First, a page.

Date of Award

Spring 2015

Project Type


Program or Major

Ocean Engineering

Degree Name

Master of Science

First Advisor

Diane Foster

Second Advisor

Thomas Lippmann

Third Advisor

Anne Lightbody


A laboratory study was conducted in a field scale flume to further examine the very near-bed dynamics in the near-shore environment using natural, non-cohesive sediments with d50 = 0.22 mm. A Particle Imaging Velocimetry (PIV) system was used to capture the dynamics of the movable ripple bed and the 2D flow field in the vertical (z) and along-tank (x) direction in 1.6 m still water depth. Two wave types were analyzed: regular waves with periods ranging from 4 s to 8 s and bimodal wave pairs with periods of 3.7 and 4.3 s. Orbital ripples developed in all wave environments with ripple wavelengths ranging from 5 to 15 cm.

Following Roth and Katz (1995), instantaneous ripple migration rates were calculated by spatially shifting subsequent bed profiles until a minimum difference was achieved. The ripple migration signature is cyclical but asymmetric, with higher amplitudes during onshore directed movement. This asymmetry leads to a net onshore migration, ranging from 0.1 to 0.6 cm/min in the wave conditions tested. The cyclic motion of the ripple field was compared to potential dominant forcing mechanisms: bed shear stress, coherent structure generation, and free-stream velocity.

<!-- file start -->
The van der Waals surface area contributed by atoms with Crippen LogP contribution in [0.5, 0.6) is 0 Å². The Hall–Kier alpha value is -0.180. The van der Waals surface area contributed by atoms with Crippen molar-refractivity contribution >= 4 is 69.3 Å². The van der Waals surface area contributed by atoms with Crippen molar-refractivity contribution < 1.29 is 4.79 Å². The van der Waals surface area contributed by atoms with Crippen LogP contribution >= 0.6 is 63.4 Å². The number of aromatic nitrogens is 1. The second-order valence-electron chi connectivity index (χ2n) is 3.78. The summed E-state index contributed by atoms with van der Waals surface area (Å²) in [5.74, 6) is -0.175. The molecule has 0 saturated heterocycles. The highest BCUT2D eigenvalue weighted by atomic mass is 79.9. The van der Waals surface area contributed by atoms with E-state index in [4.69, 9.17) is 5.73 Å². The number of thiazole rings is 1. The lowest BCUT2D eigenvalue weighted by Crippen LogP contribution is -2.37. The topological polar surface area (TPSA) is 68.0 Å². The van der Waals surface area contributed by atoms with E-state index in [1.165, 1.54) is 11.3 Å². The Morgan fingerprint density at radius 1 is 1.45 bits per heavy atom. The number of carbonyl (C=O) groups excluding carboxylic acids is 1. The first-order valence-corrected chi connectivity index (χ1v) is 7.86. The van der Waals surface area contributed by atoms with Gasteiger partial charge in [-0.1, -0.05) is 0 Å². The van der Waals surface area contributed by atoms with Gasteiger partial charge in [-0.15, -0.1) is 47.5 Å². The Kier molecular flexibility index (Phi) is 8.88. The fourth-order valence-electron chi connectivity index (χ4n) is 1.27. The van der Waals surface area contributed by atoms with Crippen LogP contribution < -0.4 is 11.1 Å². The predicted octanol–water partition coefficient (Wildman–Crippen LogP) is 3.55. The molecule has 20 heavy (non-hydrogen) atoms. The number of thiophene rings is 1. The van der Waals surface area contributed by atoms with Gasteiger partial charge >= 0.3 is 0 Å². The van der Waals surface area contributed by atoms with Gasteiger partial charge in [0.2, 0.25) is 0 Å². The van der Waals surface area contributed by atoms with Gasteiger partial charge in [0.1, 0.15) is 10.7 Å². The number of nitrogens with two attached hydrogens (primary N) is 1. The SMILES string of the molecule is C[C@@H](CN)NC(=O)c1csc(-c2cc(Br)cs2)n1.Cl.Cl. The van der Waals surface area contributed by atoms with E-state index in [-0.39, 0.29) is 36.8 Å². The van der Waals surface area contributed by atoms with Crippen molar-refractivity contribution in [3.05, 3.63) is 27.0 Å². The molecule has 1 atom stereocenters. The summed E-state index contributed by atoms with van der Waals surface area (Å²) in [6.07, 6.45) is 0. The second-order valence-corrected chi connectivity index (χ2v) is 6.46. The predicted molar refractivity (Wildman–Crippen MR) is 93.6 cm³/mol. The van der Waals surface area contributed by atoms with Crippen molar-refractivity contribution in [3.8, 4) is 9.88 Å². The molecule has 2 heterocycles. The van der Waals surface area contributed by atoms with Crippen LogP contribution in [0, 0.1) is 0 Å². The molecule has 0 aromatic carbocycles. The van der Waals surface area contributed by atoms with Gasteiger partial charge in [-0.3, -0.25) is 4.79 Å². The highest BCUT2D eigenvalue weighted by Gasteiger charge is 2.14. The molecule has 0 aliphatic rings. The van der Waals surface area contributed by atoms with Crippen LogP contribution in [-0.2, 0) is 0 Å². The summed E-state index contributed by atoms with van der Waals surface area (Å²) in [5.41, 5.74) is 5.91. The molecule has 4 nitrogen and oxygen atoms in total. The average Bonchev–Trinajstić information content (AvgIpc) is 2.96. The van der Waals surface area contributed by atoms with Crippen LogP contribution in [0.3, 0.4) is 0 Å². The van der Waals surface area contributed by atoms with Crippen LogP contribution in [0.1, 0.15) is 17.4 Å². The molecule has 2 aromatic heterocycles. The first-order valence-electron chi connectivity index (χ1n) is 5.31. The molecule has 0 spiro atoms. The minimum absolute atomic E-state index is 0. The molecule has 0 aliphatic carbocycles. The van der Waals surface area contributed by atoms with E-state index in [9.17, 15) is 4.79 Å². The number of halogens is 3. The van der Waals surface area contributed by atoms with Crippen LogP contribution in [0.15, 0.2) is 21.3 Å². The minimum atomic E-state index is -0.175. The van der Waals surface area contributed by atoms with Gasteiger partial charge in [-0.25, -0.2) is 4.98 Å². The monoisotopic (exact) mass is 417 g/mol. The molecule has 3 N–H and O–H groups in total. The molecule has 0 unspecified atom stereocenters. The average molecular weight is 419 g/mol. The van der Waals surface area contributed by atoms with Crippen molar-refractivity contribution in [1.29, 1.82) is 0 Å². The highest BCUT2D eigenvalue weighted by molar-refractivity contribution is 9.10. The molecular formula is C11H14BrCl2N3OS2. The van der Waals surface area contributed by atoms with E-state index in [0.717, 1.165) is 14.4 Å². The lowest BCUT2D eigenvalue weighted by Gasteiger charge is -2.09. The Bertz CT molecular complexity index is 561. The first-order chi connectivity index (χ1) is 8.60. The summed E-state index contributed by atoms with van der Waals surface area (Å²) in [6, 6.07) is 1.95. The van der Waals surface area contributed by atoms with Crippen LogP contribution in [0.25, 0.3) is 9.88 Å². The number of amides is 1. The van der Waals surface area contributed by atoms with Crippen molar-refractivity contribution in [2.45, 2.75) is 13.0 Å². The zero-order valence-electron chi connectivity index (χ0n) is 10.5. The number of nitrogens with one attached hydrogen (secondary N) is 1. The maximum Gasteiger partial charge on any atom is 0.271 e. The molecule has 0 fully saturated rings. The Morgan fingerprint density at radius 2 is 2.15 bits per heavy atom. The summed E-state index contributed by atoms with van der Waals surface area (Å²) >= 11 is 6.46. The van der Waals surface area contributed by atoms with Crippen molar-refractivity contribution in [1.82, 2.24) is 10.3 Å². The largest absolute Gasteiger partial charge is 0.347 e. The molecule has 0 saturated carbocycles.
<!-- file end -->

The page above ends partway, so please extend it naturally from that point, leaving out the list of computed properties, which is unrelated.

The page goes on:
Peak ripple migration rates occurred during strengthening onshore flow, which coincides with peak bed shear stresses and the onset of coherent structure formation identified with the swirling strength criteria of Zhou et al. (1999). Two estimates of bed shear stress were similar in magnitude and phase, with direction changes coincident with the bed migration. The combined sediment mobilization parameter of Foster et al. (2006) was found to be consistent with the bed migration signature. Oscillations associated with the wave groups caused periods of high suspension which were coincident with an increase in onshore migration rates. Low energy waves (period of 6 s and height of 10 cm) did not result in ripple motion.

The bed shear stress analysis from this study provides further evidence for the reliable application of the DANS bed shear stress approach taken by Rodriguez-Abudo and Foster (2014). Paired with the ripple migration rate, this analysis can be applied to sediment transport models to more accurately represent the sediment and flow dynamics along sandy beaches that experience wave dominated forcing.